Rudyard Kipling wrote these lines in 1902, the beginning to a small poem about his daughter:
I keep six honest serving-men/(They taught me all I knew);/Their names are What and Why and When/And How and Where and Who…
Five of those interrogative words, whether rendered in English or any other language, enable us to ask the fundamental questions of all mankind.
What is the meaning of life? Why are we here? When did life begin? Where are we headed?
And the most fundamental of all: Who created us?
Throughout the millennia, mankind has striven to find meaningful answers, and has codified those answers in various constructs: dogma, commandment, or science. The first of these forms the basis for religious belief, the second for a stable, civil order, the third for progress.
One may ask, however, whether the answers so far obtained have been beneficial to our understanding of our existence. It might be argued, for example, that the plethora of religious beliefs espoused by so many have led us, not to an utopian bliss, but into almost-endless warfare as we seek to establish the predominance of our own set of beliefs. Think of wars fought in the name of Judaism, Christianity, or Islam, either to preserve or spread those creeds.
Or consider the nearly-numberless dictators and rulers over the ages who have demanded fealty and obedience from their subjects, only to have their empires crumble into disarray: Persia, Athens and Sparta, Egypt, Carthage, Imperial Rome, the Ottoman Empire. Their names are legendary—Cyrus the Great, Leonidas, Rameses the Great, Hannibal, Augustus Caesar, Suleiman the Magnificent—but their legacies are reduced to historical footnotes.
And what of more modern empires, be they economic or military—the British Commonwealth, America, Russia, China? Are they truly stable models of order and good government, destined to last forever?
Even science, that bastion of fact-based evidence, can mislead us. At various times in history, scientific evidence demonstrated conclusively (at least to some) that the world is flat, the earth is at the centre of the solar system, there are canals on Mars, and life as we know it would end on Y2K. So, who is to say the theories we espouse today are any more reliable—that evolution, not creation, has brought us to our present state; that our very existence is imperilled by global warming; or that the universe we inhabit is endlessly expanding?
The most fundamental question (Who created us?) can be deconstructed into two oppositional queries. The first: were we, in fact, created by some supreme power? And the contrary second: did we create the notion of a supreme power to help explain our existence?
Worldwide, the answer from untold billions of people to the first of these is Yes! And, perhaps not so strangely, the answer to the second, from different people, is also Yes!
Truth be told, I have offered up affirmative answers to both queries at various points in my life, believing each at the time. I have flip-flopped on many occasions. But even as I answer, more questions form in my mind.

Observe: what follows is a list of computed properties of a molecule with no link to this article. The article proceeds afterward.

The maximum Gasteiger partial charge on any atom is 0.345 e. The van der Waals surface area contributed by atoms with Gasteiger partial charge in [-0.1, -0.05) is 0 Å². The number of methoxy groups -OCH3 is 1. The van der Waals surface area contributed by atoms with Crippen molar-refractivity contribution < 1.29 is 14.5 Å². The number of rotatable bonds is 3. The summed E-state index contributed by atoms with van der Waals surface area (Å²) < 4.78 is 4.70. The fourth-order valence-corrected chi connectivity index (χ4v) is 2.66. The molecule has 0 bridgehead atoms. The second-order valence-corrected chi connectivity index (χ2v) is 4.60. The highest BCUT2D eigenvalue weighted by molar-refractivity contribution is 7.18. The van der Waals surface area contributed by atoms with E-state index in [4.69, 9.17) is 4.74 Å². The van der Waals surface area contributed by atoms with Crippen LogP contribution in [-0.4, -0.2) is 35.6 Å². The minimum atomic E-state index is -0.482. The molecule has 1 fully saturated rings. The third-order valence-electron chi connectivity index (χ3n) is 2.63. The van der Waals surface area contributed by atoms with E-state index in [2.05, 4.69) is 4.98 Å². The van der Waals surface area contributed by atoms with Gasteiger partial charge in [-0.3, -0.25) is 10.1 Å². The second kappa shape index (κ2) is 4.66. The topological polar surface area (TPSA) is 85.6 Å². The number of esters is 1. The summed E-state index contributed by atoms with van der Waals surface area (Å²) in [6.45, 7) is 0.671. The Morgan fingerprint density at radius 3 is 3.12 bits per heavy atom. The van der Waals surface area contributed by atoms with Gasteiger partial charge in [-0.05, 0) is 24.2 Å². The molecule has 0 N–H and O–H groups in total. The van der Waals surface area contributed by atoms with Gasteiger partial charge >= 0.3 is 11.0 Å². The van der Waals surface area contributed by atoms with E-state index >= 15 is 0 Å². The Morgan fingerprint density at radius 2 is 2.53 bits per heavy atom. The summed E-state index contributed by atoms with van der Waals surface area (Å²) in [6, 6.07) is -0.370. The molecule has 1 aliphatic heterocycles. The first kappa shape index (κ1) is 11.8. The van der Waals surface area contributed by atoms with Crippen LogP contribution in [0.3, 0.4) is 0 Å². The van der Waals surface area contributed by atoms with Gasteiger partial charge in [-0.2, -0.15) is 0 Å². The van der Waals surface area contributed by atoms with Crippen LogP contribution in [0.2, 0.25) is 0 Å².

If there is a supreme power (variously portrayed paternalistically in different religions as Yahweh, Jehovah, Allah, Krishna, and so many more), why did it create us? Is there some magnificent purpose behind it all? Were we put here to love and nurture one another, in a grand homage to our creator? Or were we created to murder each other, providing a somewhat cruel spectacle for the amusement of our maker? Was there, perhaps, no purpose at all, just a random experiment quickly forgotten by a supreme power that is, at one and the same time, our initiator and destroyer?
Conversely, if there is not a supreme power—if, in fact, mankind created that notion to soothe our fears and protect us from our most base instincts, lest we annihilate ourselves—then what? Are we alone in the universe, left to our own devices? Are we nothing more than a tiny fluke in the cosmic sea?
Religious folk, theists, profess to both adore and fear their maker, as well they might in their longing for life-eternal, rewarding their faithfulness. Non-religious folk, atheists, proclaim no god (though some may fear an unknown afterlife).
And those in the middle—the ones too sophisticated to fall for the charade of a supreme power, yet too fearful to deny its existence—what of them?
I do not know the answers to any of these questions. But I favour the idea that there is a creator, that we and our universe could not have sprung spontaneously from nothing. That’s not provable, mind you. It’s faith.
This much, however, I do know to be true. As I survey the world around me—with its endless stream of callous and fervent punishments inflicted on some of us by others of us, and with the threat of nuclear or environmental destruction looming ever more forbiddingly in our future—I despair.
If there is a supreme power, but one uncaring toward, and indifferent to, our plight, (s)he must be laughing hysterically at our hapless ways.
Equally, if a supreme power exists as a loving and compassionate being, (s)he must look upon us with pity and sorrow. And weep.
And most frightening of all: what if there really is…..nothing?